I’m already trying to help educate the traditional vets I work with. It took me many years myself to become a pro-raw diet vet. It has been the number of animals that I have seen over the years that do so well on raw that have changed my mind.January 31, 2010 at 5:31 pm #687521
Was excited to read your articles – very informative. Sorry to change to dogs – but… I am considering putting my dog on a raw diet as he has chronic colitis (once a month) but he has a “beard” (he is a WPG)and I am concerned about him spreading raw meat bits or bacteria around the house as he rubs against the carpet and furniture – do I need to worry about cross contanimation to humans that way?
Lisa and Blue (in photo)January 31, 2010 at 6:26 pm #687522
Wow Lisa that is a very good question and not one I have been asked before.
I don’t know that I have an extremely straight forward answer but I will do my best.
Yes with raw food there is a chance of contamination to us from the raw food. The freezing stops bacterial reproduction but does not kill bacteria.
Definitely with the beard that is a concern. I guess it depends how much food he gets on his beard and how much he spreads it around the house.
One suggestion would be to clean his beard after eating although I realize that may be more of a task than you want to take on with every meal.
Another thought would be to cook the food and avoid the issue at all although more work for you once again.
I have also seen many of the chronic colitis or IBD dogs do very well on canned Merrick without any dry.
Hope this helps.January 31, 2010 at 10:33 pm #687523
lenamegan, can you recommend some daily portion sizes for for both weruva canned and evo dry food? my cat weighs around 15 lbs, and she needs to lose some weight. the tables and suggestions on the packages are always confusing to me, so any advice would be greatly appreciated. thanks!January 31, 2010 at 11:50 pm #687524
That is a great question and I agree labels can be hard to sort through.
For your cat who is overweight she needs 280kcal/day if she weighs 15 lbs.
Weruva canned has anywhere from 84-141 kcal for the 5.5 ounce cans. You can see what flavor has what amount of calories on their website. So she would need anywhere from a little over 2 cans a day to a little over 3 cans a day.
Evo turkey/chicken dry has 602 kcal/cup so she would need a little less than 1/2 a cup a day.
The way you figure kcal requirements for cats is with these two formulas.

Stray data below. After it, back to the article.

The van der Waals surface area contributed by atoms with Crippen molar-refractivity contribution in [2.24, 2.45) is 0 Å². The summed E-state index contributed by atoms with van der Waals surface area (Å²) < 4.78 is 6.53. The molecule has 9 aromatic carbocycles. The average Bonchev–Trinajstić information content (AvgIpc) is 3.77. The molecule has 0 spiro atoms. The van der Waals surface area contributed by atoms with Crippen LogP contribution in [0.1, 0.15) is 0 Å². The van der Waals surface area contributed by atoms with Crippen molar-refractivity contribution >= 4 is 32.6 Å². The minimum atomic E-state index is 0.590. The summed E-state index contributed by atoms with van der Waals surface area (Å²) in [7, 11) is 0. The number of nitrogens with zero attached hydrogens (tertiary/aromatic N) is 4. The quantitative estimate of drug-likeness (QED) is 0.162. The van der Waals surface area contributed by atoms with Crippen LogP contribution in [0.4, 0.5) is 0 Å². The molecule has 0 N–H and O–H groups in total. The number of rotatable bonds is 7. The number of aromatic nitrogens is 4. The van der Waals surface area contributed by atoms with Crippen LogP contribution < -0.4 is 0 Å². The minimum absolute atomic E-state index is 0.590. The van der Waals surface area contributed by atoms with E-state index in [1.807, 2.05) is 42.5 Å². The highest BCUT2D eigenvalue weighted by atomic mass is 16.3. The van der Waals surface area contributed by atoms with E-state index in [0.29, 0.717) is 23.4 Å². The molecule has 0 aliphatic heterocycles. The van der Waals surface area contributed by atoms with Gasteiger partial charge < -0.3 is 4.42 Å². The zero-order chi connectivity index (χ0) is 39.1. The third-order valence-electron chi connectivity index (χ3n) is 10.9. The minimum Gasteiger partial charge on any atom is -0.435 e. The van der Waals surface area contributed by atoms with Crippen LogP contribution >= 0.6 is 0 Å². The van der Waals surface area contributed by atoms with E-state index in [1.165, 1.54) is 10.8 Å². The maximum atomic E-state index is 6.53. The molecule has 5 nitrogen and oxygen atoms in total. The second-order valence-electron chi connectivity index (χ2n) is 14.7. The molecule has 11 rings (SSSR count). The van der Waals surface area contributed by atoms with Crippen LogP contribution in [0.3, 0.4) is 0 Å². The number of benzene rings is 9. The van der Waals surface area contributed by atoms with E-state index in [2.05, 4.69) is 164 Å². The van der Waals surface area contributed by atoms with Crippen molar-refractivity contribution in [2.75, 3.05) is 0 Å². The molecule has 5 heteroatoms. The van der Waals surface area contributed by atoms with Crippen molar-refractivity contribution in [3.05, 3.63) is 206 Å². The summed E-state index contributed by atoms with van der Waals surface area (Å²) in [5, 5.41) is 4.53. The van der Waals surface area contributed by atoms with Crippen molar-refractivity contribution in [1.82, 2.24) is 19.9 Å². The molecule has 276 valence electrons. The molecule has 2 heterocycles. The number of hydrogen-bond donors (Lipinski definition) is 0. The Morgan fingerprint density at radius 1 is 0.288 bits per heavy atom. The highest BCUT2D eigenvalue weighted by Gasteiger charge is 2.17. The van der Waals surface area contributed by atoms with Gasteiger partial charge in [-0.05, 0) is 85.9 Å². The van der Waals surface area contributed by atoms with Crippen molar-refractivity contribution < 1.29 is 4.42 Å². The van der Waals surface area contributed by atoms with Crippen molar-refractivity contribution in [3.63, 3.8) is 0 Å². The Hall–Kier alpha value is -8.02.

For normal sized cats 100 * (body weight (in kg) to the .67 power).
For overweight cats 130 * (body weight (in kg) to the .4 power).February 1, 2010 at 12:32 am #687525
Lenamegan, did I do this right? My 7 pound cat (not overweight, very old) should eat 368 Kcal/day? I bought weruva on your suggestion and she loves it but that would mean about 3 cans according to the pdf on their Web site w/kcal per can asian fusion) per day and I can’t see that happening. She’s so tiny and doesn’t eat that much even with free feeding.
Thanks!February 1, 2010 at 2:56 am #687526
I get 100 * (3.18kg to the .67 power) = 217 kcal day . You forgot the conversion to kg. There are 2.2 lb in a kg.
Canned food has a lot more moisture than dry food so it seems like more if you are comparing to the bulk amount of dry. With my older cat (who is 16 years old) I found that I did have to add a little dry back in to his diet because he just wouldn’t eat enough canned. So he is on canned during the day and then gets a little dry Evo overnight.February 1, 2010 at 5:59 am #687527
Thanks very much for the info – been cooking his food now for about 6 mos so no big deal!February 1, 2010 at 6:01 am #687528February 2, 2010 at 3:36 am #687529
excellent articles Lena! I’ve shared them with my neighbor, and will be linking them to a few blogs :-)
Any feedback on Tiki Cat or BFF?February 2, 2010 at 5:25 am #687530
I have not put Tiki Cat to the test with my three cat testing group but have heard good things from my clients about it. I probably need to see what my kids think of it. Many of their foods are high in tuna. It might join my list, but hasn’t yet. Ingredients look ok except tuna but some flavors also have sugar which I do not like in a cat food. I will have to do some more research on it.
Tuna is the first ingredient in all flavors of BFF. I think it is an ok once a week food but not every day. My three kitties weren’t very thrilled about the taste. I have heard from others that their cats love it however. My kitties prefer Weruva’s fish flavors and I like the look and smell of the Weruva products better.